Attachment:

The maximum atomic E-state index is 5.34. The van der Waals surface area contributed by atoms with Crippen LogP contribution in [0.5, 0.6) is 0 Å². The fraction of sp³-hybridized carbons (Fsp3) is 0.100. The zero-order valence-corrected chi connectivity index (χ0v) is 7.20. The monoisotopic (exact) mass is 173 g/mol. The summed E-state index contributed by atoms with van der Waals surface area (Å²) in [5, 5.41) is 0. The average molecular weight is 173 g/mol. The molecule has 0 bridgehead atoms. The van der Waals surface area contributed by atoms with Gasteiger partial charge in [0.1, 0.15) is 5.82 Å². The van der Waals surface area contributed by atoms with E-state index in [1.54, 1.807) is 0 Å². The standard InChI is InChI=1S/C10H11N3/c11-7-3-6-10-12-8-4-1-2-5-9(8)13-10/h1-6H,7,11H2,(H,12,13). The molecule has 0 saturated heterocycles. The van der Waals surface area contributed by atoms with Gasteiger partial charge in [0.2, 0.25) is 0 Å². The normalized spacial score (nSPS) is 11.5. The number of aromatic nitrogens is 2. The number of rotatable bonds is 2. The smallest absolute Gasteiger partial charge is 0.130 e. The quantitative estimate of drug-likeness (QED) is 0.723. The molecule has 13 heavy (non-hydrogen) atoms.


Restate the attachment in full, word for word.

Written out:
The maximum atomic E-state index is 5.34. The van der Waals surface area contributed by atoms with Crippen LogP contribution in [0.5, 0.6) is 0 Å². The fraction of sp³-hybridized carbons (Fsp3) is 0.100. The zero-order valence-corrected chi connectivity index (χ0v) is 7.20. The monoisotopic (exact) mass is 173 g/mol. The summed E-state index contributed by atoms with van der Waals surface area (Å²) in [5, 5.41) is 0. The average molecular weight is 173 g/mol. The molecule has 0 bridgehead atoms. The van der Waals surface area contributed by atoms with Gasteiger partial charge in [0.1, 0.15) is 5.82 Å². The van der Waals surface area contributed by atoms with E-state index in [1.54, 1.807) is 0 Å². The standard InChI is InChI=1S/C10H11N3/c11-7-3-6-10-12-8-4-1-2-5-9(8)13-10/h1-6H,7,11H2,(H,12,13). The molecule has 0 saturated heterocycles. The van der Waals surface area contributed by atoms with Gasteiger partial charge in [0.2, 0.25) is 0 Å². The normalized spacial score (nSPS) is 11.5. The number of aromatic nitrogens is 2. The number of rotatable bonds is 2. The smallest absolute Gasteiger partial charge is 0.130 e. The quantitative estimate of drug-likeness (QED) is 0.723. The molecule has 13 heavy (non-hydrogen) atoms.